'Framed: A Journey Into Edward Hopper's America' is a road trip into art history.
A young Australian doctor, raised in America, redefines the country he grew up in by traveling America's two lane roads from coast to coast. His method: to see in person all of the work of Edward Hopper, the ever-popular and quintessentially American painter. The journey throws into stark contrast the changes to America's social fabric since Hopper's time and even since the author's childhood.
Amidst this turmoil, Hopper's portrayals of urban and rural America capture an ineffable American quality. His pictures could be of any American street, in any time. But what is that quality which makes America, America?
On a return trip to Washington during medical school, the author sees an Edward Hopper picture in person for the first time and realizes how to solve the riddle. Meeting all of his pictures, he would find in each a slightly different rendition of that American quality.
Each of these pictures has been loved by its own group of Americans, who saw in it their own idea of America, and whose stories haven't been told. Surrounding each picture would be a different corner of this diverse country which, of course, can only be understood by being seen.
Thus begins an epic journey over two years from Los Angeles to Boston, to see the largest Hopper retrospective to date, and back west to Seattle. Braving the vast expanses of America's back roads, we visit an eclectic group of museums and private collections.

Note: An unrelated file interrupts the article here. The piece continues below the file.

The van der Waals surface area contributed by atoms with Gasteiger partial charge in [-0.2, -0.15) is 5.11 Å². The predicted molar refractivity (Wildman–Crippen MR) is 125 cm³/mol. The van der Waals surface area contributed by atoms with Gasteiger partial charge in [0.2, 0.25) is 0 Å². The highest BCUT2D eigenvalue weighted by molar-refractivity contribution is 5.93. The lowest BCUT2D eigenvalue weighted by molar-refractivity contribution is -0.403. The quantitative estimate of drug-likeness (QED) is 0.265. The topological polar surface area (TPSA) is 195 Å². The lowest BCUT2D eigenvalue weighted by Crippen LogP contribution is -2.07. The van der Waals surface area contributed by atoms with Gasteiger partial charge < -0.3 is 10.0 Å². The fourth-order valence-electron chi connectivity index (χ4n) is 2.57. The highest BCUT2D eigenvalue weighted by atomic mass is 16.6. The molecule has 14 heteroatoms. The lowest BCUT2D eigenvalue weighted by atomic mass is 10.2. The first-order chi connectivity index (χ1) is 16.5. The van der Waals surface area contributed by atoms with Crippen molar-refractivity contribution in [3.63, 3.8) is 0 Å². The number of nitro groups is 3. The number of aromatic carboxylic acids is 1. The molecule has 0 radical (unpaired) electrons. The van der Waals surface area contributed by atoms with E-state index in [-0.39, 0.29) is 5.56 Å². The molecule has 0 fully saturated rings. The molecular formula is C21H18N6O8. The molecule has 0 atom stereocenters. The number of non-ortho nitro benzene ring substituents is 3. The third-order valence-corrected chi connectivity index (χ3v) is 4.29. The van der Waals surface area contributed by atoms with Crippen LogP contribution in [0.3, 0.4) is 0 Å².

We visit the forgotten, decaying cities of the Rust Belt: Utica, Buffalo, Huntington. We drive the rural backwaters of Florida's panhandle and see Amish towns nestled in the corn fields of southern Indiana. The pride of these places, their indifference to defeat, is in stark contrast to the Disney-like 'preservation' of Main Streets across America.
Edward Hopper captured the authenticity of America in his pictures. It is now increasingly undervalued, almost lost. Now more than ever, Hopper's pictures hold the key to understanding the inherent conflict in the American identity between old and new, between revolution and conservatism, to understanding how a country which elected Barack Obama could four years later choose Donald Trump.
Each Hopper picture has taken a unique road to get where it is today. They are journeys of devotion, luck, betrayal and whimsy. Collectively, they tell the story of Edward Hopper's career, including the neglected stories of the key benefactors and museums who promoted him. More broadly, they tell the story of modern America during and since Hopper's time.
Reading Hopper's correspondence and the reminiscences of his friends in locked archives and quiet libraries, we discover that Hopper, while given to isolation, was not lonely, as he is commonly stereotyped. We see his pictures in person, in dark basement storage rooms, sumptuous waterside mansions and packed city museums. Each encounter is like meeting a new friend.
We rediscover Hopper's forgotten watercolors and minor oils, their freshness and vibrancy literally hidden from the light in vaults across the country. The feelings of alienation from looking at a narrow spectrum of Hopper reproductions are replaced by sympathy and companionship in person.
A spiritual element to the journey builds as the author returns west, battling loneliness on the long empty roads. The searching sunlight of Hopper's pictures becomes an overriding theme. The light symbolized Hopper's personality and refracted his scenes: cool, clear, a light that believes in you. 'It's as if Hopper was saying that this figurative light is always around if you just look for it. That the light is, in fact, everywhere.'